Then I hanged them up and saw that some lamps where not hanging level so I needed to attach one more chain to each one of them so they would hang level.

Step 8: Installing the Led Power Supply

Now you'll need to install the led power supply.

Because I had to hang it against a wooden beam and I had no idea how warm it will become I decided to make some spacers. I made them out of some PVC I had lying around.

Now you can attach the power supply to the beam with some screws.

Step 9: Connecting

Now you can connect the lamps to each other and to the power supply. I used some audio cables because they have two cables and one of them is marked with a white line so I always know what's the negative one.

First turn off the electricity for the room you're working in!

You'll have to have a cable from one lamp to an other and a new cable from that lamp to the next, you'll have to do that over and over for all of them. At the end you'll have one lamp that is connected to the power supply and one that has one open end (a screw terminal without a second cable).

Then connect the power supply to the cable that is coming out of the ceiling. Make sure you connect it right!

Step 10: Enjoying Your New Lamps!

When you made sure you connected everything correctly, you can turn the electricity on again and turn on the lamps.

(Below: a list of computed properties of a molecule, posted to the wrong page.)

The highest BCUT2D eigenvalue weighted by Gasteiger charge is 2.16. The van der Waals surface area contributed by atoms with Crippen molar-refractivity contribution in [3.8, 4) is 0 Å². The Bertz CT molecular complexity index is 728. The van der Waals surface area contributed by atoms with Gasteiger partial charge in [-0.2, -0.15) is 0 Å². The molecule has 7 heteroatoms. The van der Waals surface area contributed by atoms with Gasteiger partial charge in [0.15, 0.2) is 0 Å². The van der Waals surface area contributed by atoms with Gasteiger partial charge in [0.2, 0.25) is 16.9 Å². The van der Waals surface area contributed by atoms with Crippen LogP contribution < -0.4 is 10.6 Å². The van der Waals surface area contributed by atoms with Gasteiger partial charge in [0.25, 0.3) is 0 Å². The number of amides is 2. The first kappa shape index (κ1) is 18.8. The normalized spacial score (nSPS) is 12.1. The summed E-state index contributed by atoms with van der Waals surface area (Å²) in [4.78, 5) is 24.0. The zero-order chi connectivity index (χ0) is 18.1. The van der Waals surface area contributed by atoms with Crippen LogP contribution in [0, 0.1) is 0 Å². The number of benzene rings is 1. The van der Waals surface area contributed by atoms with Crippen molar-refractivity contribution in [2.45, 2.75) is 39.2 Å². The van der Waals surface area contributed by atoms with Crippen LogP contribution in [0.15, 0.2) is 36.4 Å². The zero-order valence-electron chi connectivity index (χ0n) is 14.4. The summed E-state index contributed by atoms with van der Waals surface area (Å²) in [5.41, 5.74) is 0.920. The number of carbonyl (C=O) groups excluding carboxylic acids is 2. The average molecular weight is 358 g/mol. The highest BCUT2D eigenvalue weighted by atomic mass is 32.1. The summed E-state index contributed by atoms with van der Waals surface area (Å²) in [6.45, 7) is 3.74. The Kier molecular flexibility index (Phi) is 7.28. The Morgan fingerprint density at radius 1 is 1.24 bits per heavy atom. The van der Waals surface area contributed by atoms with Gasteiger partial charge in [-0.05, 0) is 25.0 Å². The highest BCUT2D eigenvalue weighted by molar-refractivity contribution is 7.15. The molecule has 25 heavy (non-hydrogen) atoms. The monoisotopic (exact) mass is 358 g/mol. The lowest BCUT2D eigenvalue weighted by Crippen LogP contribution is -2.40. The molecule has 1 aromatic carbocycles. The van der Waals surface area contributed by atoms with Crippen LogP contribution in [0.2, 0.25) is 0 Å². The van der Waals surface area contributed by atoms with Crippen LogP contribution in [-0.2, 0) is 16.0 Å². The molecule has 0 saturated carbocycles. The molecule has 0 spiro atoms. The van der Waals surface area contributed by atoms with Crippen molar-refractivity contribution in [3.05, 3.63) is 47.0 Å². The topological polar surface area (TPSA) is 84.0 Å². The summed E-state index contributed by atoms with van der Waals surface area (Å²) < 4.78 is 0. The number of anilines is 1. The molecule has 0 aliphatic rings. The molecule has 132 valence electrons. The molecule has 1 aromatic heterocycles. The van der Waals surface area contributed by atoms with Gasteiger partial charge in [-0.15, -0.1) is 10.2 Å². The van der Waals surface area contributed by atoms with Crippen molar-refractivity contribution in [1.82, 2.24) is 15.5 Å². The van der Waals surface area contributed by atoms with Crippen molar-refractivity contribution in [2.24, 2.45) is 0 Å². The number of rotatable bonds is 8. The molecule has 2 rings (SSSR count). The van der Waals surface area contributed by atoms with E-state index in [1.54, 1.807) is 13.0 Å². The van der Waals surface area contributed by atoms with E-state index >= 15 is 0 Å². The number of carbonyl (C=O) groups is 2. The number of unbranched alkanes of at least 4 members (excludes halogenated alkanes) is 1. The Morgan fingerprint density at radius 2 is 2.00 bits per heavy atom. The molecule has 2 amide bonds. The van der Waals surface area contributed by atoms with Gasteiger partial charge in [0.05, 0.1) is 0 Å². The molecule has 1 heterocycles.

Congratulations, you have made your own lamps, enjoy them!

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    18 Discussions


    3 months ago

    Great idea, not only for the basement, can be used all over the house and the possibilities of design are endless. Thank you so much.

    2 replies

    Reply 2 months ago

    Thank you! To be honest: when I started making them, I had no idea in which figure I was going to hang them but because I knew there were so many possibilities I knew we would find a figure we like.

    It also has another side: because of all the possibilities you can endless keep searching for a figure you like without making a definitive decision.


    Reply 2 months ago

    Well, this is the price for being creative !


    2 months ago

    Sanding the plexi is BRILLIANT! I woulda never though of doing it that way, I don't necessarily need to build over head lights at the moment, but I will use your sandpaper and plexi trick on other builds. Thank you.

    2 replies

    Reply 2 months ago

    Yeah, initially they generally do still well. But after a few weeks, sometimes they come loose. Not sure why. Sometimes when I'm using them (even on painted surfaces), every 12" or so I'll put a but of electrical tape over it and a staple to hold it in place permanently. Just have to be careful not to press too hard and put the staple through the track.
    For the power supplies, if you look on ebay for something like "ac dc switch 12v module" you can get a 240V ac to 12v dc board. They're generally only a few bucks each. The only thing is your have to wire them to 240V. 12V laptop power supplies are also pretty cheap as you're probably only looking for something about 1-2 amps. Essentially, the modules are the guts of laptop tranies anyway that they sell off cheap due to cracked cases or broken leads, but the guts still work.
    Yes you can buy one big one, but generally the price goes way up the bigger they get. That's why I find buying a few smaller ones (1-2A) will work out around the same price and you can plug them into a standard socket and move them around as needed. I forgot the amount of times I've reconfigured the workshop and the last time I rewired all the fluoro lights to 240V plugs and wired up the switches with 240V plug sockets strategically placed.